Photo above: Developed by the Australian Centre for Field Robotics at the University of Sydney, the Ladybird uses a 3-D stereo camera for weed detection of weeds and delivers tiny amounts of herbicide exactly where it’s needed. Photo Courtesy of ACFR, university of sydney
There’s just no winning with weeds. If we don’t kill them, they’ll choke out our crops and devastate yields. In earlier days, we removed them by labor intensive hoeing and cultivating. More recently we started spraying herbicides to control them. Unfortunately, this unwanted vegetation figured out how to beat the most common of the weed killers being used, leaving us with as big of a problem, we had before we started spraying.
No one is proposing going back to hoeing weeds, but it looks like we’ll be back to killing one weed at a time in the near future.
“For years, we had Roundup and we’d spray everything, it didn’t matter,” says James Fehr, general manager of Jenner Ag’s Application Division, headquartered in Harristown, Ill.
Brent Wiesenburger, precision ag manager of Wheat Growers, an ag retail cooperative based in Aberdeen, S.D., adds, “Roundup isn’t getting the job done anymore. Given the challenge of resistant weeds that we’re seeing, it’s getting trickier and trickier to kill all the stuff that’s growing out there today. So having a good plan, moving forward with some different pre-emergents, different modes of action is very, very important.”
Unlike other ag inputs where it’s possible to reduce their use to save some money, that isn’t necessarily the case with herbicides used to control weeds. “We already know that under-application brings us weed resistance. Weed resistance will continue to be a challenge so we’ve got to make sure we’re getting the right rate [of chemicals] out there,” adds Fehr. “We’ve got the technology to do that.”
Technology Not the Issue
Technology isn’t the bottleneck when it comes to effective weed control, according to Mike Martinez, marketing director for Trimble Agriculture.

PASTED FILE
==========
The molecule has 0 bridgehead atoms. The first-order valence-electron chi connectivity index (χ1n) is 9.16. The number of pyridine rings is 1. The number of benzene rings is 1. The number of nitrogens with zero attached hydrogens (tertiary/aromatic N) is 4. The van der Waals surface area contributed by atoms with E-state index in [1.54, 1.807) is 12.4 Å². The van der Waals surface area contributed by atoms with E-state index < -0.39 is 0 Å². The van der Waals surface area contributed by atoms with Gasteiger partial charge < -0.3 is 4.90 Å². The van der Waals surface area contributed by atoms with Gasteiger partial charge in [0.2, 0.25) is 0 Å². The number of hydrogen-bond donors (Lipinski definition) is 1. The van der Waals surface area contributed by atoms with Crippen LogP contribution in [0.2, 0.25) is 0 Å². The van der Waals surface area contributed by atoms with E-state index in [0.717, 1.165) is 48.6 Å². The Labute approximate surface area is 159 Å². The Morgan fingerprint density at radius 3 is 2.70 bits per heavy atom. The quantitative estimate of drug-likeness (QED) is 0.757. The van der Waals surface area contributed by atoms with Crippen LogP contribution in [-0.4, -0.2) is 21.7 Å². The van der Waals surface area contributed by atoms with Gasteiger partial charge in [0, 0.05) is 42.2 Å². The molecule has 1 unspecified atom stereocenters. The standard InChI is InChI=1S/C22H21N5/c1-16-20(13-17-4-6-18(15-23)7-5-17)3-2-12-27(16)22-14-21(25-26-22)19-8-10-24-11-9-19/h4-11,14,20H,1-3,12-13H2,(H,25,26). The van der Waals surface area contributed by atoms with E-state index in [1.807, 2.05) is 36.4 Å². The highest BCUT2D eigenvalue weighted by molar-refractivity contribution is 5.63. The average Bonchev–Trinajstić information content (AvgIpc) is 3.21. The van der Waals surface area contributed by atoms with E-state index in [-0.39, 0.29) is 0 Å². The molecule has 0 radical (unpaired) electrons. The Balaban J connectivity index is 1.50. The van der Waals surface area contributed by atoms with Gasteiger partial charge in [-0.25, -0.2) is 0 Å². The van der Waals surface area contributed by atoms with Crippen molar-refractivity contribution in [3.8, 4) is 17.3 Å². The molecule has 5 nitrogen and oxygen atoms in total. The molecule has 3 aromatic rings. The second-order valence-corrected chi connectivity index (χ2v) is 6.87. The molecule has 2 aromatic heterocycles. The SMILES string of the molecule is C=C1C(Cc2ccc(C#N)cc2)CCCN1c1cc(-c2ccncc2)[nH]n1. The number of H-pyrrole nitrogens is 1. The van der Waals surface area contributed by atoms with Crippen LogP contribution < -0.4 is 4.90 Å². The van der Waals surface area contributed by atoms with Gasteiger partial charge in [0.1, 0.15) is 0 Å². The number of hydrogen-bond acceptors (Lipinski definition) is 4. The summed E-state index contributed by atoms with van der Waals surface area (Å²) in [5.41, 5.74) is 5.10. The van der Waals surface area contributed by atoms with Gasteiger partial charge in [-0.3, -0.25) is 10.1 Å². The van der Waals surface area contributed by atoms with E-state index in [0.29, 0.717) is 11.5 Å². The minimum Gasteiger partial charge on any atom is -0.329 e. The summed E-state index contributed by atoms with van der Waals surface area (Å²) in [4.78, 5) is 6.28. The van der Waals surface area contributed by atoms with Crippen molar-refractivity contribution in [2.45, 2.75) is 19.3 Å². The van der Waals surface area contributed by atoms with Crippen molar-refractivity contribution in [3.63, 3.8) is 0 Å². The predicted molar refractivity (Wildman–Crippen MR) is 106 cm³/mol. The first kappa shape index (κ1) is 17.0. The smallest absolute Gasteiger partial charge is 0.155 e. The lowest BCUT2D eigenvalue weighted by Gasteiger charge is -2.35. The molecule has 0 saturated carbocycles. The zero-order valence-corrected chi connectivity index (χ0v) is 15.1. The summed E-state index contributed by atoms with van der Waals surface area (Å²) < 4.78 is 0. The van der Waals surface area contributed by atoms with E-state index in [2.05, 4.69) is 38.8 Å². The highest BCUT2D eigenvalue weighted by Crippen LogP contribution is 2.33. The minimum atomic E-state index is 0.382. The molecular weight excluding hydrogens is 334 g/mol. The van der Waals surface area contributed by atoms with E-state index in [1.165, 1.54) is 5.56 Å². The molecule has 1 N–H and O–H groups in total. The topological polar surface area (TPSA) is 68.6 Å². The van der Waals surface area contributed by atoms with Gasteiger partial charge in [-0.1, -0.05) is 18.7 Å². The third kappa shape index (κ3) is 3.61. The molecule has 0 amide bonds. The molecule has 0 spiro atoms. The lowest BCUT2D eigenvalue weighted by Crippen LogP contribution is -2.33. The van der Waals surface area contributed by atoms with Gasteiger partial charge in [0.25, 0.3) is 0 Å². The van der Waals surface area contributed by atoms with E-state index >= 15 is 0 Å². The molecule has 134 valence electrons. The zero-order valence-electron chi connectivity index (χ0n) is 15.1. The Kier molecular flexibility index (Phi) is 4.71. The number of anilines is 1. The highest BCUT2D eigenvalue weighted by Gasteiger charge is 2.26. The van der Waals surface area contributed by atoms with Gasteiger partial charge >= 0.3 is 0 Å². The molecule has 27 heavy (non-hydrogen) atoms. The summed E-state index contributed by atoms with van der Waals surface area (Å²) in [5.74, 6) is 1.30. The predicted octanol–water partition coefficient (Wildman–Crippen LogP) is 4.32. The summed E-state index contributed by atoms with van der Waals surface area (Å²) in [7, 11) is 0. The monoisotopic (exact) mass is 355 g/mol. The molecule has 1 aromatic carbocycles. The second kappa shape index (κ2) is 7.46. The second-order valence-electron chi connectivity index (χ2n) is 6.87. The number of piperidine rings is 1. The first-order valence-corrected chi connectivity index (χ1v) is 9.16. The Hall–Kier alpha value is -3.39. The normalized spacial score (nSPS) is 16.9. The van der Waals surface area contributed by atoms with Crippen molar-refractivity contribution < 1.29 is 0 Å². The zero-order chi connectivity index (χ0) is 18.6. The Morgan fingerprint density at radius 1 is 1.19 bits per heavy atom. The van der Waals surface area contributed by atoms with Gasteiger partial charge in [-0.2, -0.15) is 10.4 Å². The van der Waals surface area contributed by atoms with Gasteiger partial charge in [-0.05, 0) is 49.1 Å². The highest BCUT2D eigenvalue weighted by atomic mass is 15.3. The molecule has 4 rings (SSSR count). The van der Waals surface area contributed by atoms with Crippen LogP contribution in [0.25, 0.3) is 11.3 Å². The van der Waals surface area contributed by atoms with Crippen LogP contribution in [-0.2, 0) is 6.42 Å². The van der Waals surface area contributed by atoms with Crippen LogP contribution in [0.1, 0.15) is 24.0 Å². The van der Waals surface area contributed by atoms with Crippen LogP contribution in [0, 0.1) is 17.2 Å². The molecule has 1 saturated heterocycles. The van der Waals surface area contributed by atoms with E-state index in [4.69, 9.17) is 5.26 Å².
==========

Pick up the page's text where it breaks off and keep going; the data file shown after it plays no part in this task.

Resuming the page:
“For one thing, regulatory compliance keeps increasing, getting tighter. There are other parts of the world that are a lot tighter than we are here in the U.S. and Canada, but we’re catching up,” he says.
Using a array of optical sensors mounted on a application vehicle, the WeedSeeker automatically detects weeds and delivers a dose of herbicide to each weed it detects, reducing the amount of inputs that broadcast applications generally use. Photo Courtesy of Trimble agriculture
“Technology for application equipment is to the point where it’s very accurate. The ability to control where, when and how much you apply is no longer a technical challenge. We have a system that can apply a chemical at a certain rate, in a certain place, at a certain time very accurately,” says Martinez. “The bottleneck isn’t the application technology, it how do we get the instruction to our machines to apply only what’s needed? Farmers need agronomic information, really good timely instructions on when and where to apply. The technology can take it from there.”
One technology for spot spraying weeds is Trimble’s WeedSeeker, which utilizes an array of optical sensors mounted at the bottom of an application vehicle, which can be either a pull-type or self-propelled sprayer. Utilizing between 20-100 sensors, as the vehicle moves through the field at speeds up to 15 mph, the sensors automatically detect the weeds and immediately spray that particular plant on the spot. “This is very similar to our GreenSeeker technology, which is used for applying nitrogen,” Martinez explains, “but it’s customized for spraying the weeds.”